! P: s1t02 TLEO listen to what John is doing in the first 15 seconds - yeah! Jerry's guitar work 4:45 and around there is outstanding. He doesn't scalp you with volume the way he did five years earlier, playing much fuller and rounder notes post-coma as he would for the rest of his life - often round to a fault, for my taste. This is just good guitar playing.

! P: s1t04 JG doing his best articulate Dylan. Really hitting his consonants. Nice. The organ sounds nice behind this over this first little run around, go around a second time over 2:30, really just a nice groove. Nothing wrong with the pacing or ideas or the execution. He screws the pooch on the second verse and he is lost and he's frustrated. Comes back strong to "woke up the room was bare". He didn't let himself get flustered with the vocal flub, and he's still singing unhurriedly, but nicely. Heads down to the waterfront docks, where the sailors all come in. Songs-S gotta tie this back to his childhood. John lead 6ish-8ish. I am not hearing a lot of guitar, much more focus on the vocals, a little flat 9. I am hard to please!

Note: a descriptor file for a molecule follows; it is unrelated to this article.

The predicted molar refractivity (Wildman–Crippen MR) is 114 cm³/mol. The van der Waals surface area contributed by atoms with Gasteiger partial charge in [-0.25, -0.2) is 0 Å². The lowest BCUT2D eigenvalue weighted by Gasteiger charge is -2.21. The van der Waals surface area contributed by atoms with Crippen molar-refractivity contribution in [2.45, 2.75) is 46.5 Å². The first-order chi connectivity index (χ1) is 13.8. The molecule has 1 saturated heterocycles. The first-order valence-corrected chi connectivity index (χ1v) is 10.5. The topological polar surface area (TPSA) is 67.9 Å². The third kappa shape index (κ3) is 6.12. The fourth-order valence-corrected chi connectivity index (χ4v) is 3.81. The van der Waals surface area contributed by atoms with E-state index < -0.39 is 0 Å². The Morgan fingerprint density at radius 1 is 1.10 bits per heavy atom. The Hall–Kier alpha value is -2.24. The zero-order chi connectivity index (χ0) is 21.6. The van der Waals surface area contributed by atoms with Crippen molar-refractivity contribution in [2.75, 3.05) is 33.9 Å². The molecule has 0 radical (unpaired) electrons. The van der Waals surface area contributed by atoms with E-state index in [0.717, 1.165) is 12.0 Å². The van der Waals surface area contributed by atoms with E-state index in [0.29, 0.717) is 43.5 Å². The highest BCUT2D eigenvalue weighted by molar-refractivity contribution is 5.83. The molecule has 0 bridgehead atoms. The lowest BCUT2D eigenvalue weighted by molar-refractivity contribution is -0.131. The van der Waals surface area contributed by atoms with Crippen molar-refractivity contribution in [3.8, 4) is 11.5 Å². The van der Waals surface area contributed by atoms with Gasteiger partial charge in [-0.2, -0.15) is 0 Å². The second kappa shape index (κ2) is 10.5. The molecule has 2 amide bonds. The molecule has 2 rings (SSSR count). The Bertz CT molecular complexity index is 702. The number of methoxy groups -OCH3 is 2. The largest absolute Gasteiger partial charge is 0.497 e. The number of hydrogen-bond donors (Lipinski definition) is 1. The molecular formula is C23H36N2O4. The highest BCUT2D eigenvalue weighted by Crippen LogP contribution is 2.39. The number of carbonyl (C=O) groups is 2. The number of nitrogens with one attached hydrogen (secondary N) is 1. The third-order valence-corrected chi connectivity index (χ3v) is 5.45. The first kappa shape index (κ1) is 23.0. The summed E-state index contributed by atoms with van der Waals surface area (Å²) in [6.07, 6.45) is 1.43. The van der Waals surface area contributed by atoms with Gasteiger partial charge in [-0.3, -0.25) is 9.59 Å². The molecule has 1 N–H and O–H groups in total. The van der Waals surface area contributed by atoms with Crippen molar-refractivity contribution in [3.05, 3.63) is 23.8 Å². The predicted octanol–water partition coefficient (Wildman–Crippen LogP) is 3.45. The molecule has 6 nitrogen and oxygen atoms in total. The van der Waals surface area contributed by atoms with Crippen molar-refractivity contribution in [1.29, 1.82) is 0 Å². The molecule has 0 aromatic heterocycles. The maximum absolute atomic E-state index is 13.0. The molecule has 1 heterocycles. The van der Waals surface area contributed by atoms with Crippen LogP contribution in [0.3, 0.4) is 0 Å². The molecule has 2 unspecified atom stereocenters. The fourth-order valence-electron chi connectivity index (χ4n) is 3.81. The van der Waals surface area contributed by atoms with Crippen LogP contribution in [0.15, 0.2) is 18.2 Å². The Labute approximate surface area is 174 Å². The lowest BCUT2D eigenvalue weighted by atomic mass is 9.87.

! P: s1t06 TWLWMYD is not great

! s1t06 (1) JG: "We'll be back in a few minutes."

! P: s2t02 LSTNT second night back, some vocal flubs in the verses, but the guitar work in the 6-minute range is pretty molten and the arrangements are fundamentally sound.

! P: s2t03 WFAM had the first vocals together, then a little shakier coming out of the first instrumental break.

! s2t03 (2) One could hear something in the background, and Jerry pulls the e-brake on this song, quite deftly, around 4 minutes. Right after tune, one of the ladies says "He didn't miss a beat," and the other agrees, "No, he didn't." Then they say it to Jerry. The band is talking and laughing and having a great time, by the sound of things. 2005 note of same segment: You can hear voices behind them, or something, and then late 3 Jerry decides they are going to bail out, so he pulls the rip chord. Very short version.

! s2t04 (3) JG: "Hey, if any more of you are gonna lose it, wait between songs, OK? Y'know?" [laughs. Drummer gives him a splash, one of the ladies says "Yeah Jerry!"] "Thanks. We'd appreciate that." Everyone onstage is cracking up. "Yeah Jerry!" [ladies are retelling the story to each other] "We're having a reasonably good time here, you know what I mean?" Garcia sounds amazing, relaxed and happy. Listen to the ladies talking and laughing here - awesome.

! P: s2t05 LARLH is a serenade to a tripper -  see also the nunnery show, 8/11/84. Nice big guitar work 4 minute mark, piercing. Kemper is holding down the fort. I do wish Gar's guitar were higher in the mix!